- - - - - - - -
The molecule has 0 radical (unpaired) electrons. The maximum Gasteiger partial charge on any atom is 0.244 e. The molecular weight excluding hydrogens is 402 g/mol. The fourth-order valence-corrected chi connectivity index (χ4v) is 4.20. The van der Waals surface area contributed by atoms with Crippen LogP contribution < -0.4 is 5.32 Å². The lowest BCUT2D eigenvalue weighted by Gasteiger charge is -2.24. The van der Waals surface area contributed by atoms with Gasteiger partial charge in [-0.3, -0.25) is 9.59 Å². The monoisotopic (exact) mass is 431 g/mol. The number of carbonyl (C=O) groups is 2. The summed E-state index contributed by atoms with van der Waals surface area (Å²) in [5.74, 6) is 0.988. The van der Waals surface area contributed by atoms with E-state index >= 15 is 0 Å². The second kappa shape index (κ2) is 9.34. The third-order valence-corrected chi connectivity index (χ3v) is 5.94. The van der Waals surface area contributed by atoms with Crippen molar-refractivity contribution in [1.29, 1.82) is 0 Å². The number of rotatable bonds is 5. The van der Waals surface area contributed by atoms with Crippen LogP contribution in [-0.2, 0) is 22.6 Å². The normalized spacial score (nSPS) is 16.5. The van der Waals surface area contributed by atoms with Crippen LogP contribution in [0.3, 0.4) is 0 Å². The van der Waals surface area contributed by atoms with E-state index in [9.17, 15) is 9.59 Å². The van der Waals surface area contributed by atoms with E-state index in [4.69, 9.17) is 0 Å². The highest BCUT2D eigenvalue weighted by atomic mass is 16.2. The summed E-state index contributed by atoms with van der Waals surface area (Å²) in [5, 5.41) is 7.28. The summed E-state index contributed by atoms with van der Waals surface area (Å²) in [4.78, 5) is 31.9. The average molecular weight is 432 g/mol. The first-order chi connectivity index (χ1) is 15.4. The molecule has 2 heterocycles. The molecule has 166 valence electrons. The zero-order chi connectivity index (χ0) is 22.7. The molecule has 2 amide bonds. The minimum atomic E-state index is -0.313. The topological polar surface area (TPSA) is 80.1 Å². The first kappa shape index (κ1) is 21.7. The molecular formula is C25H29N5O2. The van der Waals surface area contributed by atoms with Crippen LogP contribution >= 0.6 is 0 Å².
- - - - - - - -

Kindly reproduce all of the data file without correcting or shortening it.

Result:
The molecule has 0 radical (unpaired) electrons. The maximum Gasteiger partial charge on any atom is 0.244 e. The molecular weight excluding hydrogens is 402 g/mol. The fourth-order valence-corrected chi connectivity index (χ4v) is 4.20. The van der Waals surface area contributed by atoms with Crippen LogP contribution < -0.4 is 5.32 Å². The lowest BCUT2D eigenvalue weighted by Gasteiger charge is -2.24. The van der Waals surface area contributed by atoms with Gasteiger partial charge in [-0.3, -0.25) is 9.59 Å². The monoisotopic (exact) mass is 431 g/mol. The number of carbonyl (C=O) groups is 2. The summed E-state index contributed by atoms with van der Waals surface area (Å²) in [5.74, 6) is 0.988. The van der Waals surface area contributed by atoms with E-state index >= 15 is 0 Å². The second kappa shape index (κ2) is 9.34. The third-order valence-corrected chi connectivity index (χ3v) is 5.94. The van der Waals surface area contributed by atoms with Crippen molar-refractivity contribution in [1.29, 1.82) is 0 Å². The number of rotatable bonds is 5. The van der Waals surface area contributed by atoms with Crippen LogP contribution in [-0.2, 0) is 22.6 Å². The normalized spacial score (nSPS) is 16.5. The van der Waals surface area contributed by atoms with Crippen LogP contribution in [0.3, 0.4) is 0 Å². The van der Waals surface area contributed by atoms with E-state index in [9.17, 15) is 9.59 Å². The van der Waals surface area contributed by atoms with E-state index in [4.69, 9.17) is 0 Å². The highest BCUT2D eigenvalue weighted by atomic mass is 16.2. The summed E-state index contributed by atoms with van der Waals surface area (Å²) in [5, 5.41) is 7.28. The summed E-state index contributed by atoms with van der Waals surface area (Å²) in [4.78, 5) is 31.9. The average molecular weight is 432 g/mol. The first-order chi connectivity index (χ1) is 15.4. The molecule has 2 heterocycles. The molecule has 166 valence electrons. The zero-order chi connectivity index (χ0) is 22.7. The molecule has 2 amide bonds. The minimum atomic E-state index is -0.313. The topological polar surface area (TPSA) is 80.1 Å². The first kappa shape index (κ1) is 21.7. The molecular formula is C25H29N5O2. The van der Waals surface area contributed by atoms with Crippen LogP contribution >= 0.6 is 0 Å².